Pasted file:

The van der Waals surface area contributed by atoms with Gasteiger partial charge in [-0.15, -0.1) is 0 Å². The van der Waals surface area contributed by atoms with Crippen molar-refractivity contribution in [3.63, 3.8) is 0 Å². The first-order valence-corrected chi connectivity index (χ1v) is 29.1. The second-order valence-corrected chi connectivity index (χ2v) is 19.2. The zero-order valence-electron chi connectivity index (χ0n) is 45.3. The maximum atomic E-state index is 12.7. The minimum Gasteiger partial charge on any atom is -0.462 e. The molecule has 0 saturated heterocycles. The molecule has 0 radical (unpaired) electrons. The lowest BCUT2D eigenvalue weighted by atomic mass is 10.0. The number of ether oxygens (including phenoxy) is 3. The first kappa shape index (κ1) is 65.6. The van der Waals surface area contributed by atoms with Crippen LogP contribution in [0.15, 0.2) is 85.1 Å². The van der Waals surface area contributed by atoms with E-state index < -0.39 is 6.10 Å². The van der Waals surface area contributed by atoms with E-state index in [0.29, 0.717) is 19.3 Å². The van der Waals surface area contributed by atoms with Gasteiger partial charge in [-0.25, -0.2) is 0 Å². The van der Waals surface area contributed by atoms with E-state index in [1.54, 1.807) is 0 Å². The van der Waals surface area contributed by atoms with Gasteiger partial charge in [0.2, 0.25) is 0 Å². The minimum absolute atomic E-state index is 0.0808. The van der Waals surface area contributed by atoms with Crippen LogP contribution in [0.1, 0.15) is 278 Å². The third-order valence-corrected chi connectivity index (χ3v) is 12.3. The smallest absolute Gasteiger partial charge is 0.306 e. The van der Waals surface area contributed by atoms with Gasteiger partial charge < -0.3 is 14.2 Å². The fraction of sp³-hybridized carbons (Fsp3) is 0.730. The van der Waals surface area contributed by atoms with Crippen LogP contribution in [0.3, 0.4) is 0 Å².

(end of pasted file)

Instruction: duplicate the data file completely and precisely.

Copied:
The van der Waals surface area contributed by atoms with Gasteiger partial charge in [-0.15, -0.1) is 0 Å². The van der Waals surface area contributed by atoms with Crippen molar-refractivity contribution in [3.63, 3.8) is 0 Å². The first-order valence-corrected chi connectivity index (χ1v) is 29.1. The second-order valence-corrected chi connectivity index (χ2v) is 19.2. The zero-order valence-electron chi connectivity index (χ0n) is 45.3. The maximum atomic E-state index is 12.7. The minimum Gasteiger partial charge on any atom is -0.462 e. The molecule has 0 saturated heterocycles. The molecule has 0 radical (unpaired) electrons. The lowest BCUT2D eigenvalue weighted by atomic mass is 10.0. The number of ether oxygens (including phenoxy) is 3. The first kappa shape index (κ1) is 65.6. The van der Waals surface area contributed by atoms with Crippen LogP contribution in [0.15, 0.2) is 85.1 Å². The van der Waals surface area contributed by atoms with E-state index < -0.39 is 6.10 Å². The van der Waals surface area contributed by atoms with E-state index in [0.29, 0.717) is 19.3 Å². The van der Waals surface area contributed by atoms with Gasteiger partial charge in [-0.25, -0.2) is 0 Å². The van der Waals surface area contributed by atoms with E-state index in [1.54, 1.807) is 0 Å². The van der Waals surface area contributed by atoms with Gasteiger partial charge in [0.2, 0.25) is 0 Å². The minimum absolute atomic E-state index is 0.0808. The van der Waals surface area contributed by atoms with Crippen LogP contribution in [0.1, 0.15) is 278 Å². The third-order valence-corrected chi connectivity index (χ3v) is 12.3. The smallest absolute Gasteiger partial charge is 0.306 e. The van der Waals surface area contributed by atoms with Gasteiger partial charge < -0.3 is 14.2 Å². The fraction of sp³-hybridized carbons (Fsp3) is 0.730. The van der Waals surface area contributed by atoms with Crippen LogP contribution in [0.3, 0.4) is 0 Å².